Auto thefts in Japan record first rise in a decade

Friday, March 23rd, 2012

Sitting pretty: Hiace with steering wheel lock

In 2011, 24,928 cars were stolen in Japan, an increase of 1,153 vehicles compared to 2010. This was the first time the number of thefts had gone up since 2001 when 63,275 cars were stolen. Obviously, things have gotten a lot better since then, owing mainly to the standardization of electronic ignition systems, which make it more difficult for thieves to start a car and drive it away.

The General Insurance Association of Japan reports that the model stolen the most — based on statistics from November — is Toyota’s large van, Hiace, which isn’t to say it was the model most targeted by thieves. Hiace does not have electronic ignition as a standard feature, thus making it relatively easier to hot wire. Its popularity among regular ignition cars, though, is well-known by insurers, who say that Hiaces have three things going for them in terms of resellability: They are very durable, they are easy to find parts for, and they are very popular overseas. They’re the Kalashnikovs of the automotive world.

The GIA doesn’t reveal how much its members shelled out in claims for stolen cars. Collision insurance for one’s own car is optional in Japan, and the customer can decide the level of coverage. The same is true of optional auto theft insurance. Since mandatory liability insurance runs car owners around ¥50,000 a year regardless of how old the car is, many people just don’t buy optional auto insurance.

Continue reading about auto theft in Japan →

Tale of the tape: shoplifiting solution or just a band-aid?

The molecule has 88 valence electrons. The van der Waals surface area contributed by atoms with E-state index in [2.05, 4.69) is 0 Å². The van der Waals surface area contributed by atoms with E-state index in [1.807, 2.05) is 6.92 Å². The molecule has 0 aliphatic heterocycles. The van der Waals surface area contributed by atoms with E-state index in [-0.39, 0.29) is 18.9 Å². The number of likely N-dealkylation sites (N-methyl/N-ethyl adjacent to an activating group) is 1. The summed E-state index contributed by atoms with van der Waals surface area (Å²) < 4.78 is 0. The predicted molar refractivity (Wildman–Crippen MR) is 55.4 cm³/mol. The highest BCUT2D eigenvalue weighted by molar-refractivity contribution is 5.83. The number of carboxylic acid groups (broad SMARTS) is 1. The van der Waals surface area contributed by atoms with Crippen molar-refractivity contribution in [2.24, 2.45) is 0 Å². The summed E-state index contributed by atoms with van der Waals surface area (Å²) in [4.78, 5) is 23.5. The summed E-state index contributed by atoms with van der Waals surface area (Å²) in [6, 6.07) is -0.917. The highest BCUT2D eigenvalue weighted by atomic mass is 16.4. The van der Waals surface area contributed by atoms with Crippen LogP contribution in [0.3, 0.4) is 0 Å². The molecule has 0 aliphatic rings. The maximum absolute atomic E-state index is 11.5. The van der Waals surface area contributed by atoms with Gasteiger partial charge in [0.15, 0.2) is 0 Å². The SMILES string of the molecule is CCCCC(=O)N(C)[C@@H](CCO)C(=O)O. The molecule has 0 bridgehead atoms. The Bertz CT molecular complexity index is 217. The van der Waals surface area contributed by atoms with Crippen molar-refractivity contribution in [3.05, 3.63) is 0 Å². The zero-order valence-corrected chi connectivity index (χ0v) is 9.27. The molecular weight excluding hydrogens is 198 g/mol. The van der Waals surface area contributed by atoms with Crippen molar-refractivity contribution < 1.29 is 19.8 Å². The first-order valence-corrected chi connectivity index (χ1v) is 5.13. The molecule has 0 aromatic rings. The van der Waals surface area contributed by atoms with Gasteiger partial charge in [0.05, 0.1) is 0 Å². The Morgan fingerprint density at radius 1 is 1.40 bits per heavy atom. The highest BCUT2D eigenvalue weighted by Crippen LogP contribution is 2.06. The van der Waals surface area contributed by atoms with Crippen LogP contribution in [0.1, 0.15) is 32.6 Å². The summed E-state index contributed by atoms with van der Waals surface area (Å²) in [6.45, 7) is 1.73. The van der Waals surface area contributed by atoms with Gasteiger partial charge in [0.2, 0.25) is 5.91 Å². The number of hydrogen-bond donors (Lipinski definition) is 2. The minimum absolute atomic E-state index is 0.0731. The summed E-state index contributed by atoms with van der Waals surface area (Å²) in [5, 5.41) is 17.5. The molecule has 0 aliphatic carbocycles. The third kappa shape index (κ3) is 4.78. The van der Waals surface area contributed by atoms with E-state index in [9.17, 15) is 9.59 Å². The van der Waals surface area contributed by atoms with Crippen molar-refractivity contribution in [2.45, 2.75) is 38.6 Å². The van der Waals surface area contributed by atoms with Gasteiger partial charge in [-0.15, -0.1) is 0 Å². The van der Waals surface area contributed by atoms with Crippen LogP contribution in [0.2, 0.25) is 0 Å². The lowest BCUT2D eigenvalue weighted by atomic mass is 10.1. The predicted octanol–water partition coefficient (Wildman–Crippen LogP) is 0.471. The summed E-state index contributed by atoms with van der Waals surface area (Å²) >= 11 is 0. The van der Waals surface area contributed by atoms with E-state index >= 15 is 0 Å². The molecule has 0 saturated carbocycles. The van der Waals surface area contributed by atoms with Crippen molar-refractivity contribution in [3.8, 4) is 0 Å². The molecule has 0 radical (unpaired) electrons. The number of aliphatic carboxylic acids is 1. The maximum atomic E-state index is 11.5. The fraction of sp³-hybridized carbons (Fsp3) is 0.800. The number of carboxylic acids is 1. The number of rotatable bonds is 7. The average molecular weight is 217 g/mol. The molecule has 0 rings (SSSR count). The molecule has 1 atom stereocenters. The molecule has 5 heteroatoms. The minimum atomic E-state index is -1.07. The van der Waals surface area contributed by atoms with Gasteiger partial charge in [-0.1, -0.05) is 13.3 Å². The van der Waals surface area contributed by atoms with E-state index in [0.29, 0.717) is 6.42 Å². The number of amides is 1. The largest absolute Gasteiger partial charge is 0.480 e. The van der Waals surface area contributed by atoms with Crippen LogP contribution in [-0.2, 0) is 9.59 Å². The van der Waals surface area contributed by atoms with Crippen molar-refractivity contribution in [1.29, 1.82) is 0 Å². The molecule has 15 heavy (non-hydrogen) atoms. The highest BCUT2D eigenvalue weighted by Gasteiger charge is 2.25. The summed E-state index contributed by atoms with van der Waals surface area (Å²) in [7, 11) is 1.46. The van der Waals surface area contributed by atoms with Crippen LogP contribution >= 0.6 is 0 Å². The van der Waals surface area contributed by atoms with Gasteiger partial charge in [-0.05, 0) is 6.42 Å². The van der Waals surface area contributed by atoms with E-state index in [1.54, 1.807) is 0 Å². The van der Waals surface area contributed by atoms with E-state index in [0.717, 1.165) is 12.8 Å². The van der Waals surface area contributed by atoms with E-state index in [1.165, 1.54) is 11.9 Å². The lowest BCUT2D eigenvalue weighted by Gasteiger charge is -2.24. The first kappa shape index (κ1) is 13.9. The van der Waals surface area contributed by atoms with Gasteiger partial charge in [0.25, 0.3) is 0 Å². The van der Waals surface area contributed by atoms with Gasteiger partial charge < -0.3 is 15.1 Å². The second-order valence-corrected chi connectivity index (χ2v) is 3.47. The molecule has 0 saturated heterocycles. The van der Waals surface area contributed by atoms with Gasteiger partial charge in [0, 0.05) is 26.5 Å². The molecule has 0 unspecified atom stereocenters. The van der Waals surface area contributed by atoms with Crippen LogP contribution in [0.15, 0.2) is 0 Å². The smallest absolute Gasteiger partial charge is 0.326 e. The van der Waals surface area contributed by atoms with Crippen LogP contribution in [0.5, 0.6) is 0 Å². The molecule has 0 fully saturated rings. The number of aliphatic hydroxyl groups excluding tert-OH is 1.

Monday, July 19th, 2010

Even on the avocado?

Even on the avocado?

To paraphrase the Stones, summer’s here and the time is right for stealing. Or, at least, that’s what the National Police Agency thinks. Incidents of shoplifting rise during the summer months, apparently because of all those minors with nothing constructive to do after school lets out. The NPA has produced a public service announcement stating unequivocally that “shoplifting is a crime” and arranged for it to be shown in movie theaters before screenings of the new Studio Ghibli animated movie “Kari-gurashi no Arietty” (The Borrowers), assuming that all those bored, itchy-fingered kids will be in the audience. The PSA takes the curious position that youngsters, particularly elementary school and junior high school students, don’t know that manbiki (shoplifting) is a hanzai (crime).

The NPA seems slightly behind the curve on this one, according to a recent report on NHK Tokyo’s Friday night news feature program, “Tokuho Shutoken” (Capital Special Report), which offered statistics showing that most shoplifting arrests involve adults. Fifteen years ago, it was mostly minors who stole things from retailers, but adult shoplifting subsequently skyrocketed, and last year there were 30 percent more arrests of people over 20. In fact, elderly people make up a good percentage of those arrested.

The reasons for this rise are many and not particularly difficult to comprehend. The main concern for retailers is how to prevent thefts from happening in their stores. The NHK report said that shoplifting in Tokyo alone accounted for business losses of ¥67 billion in 2009.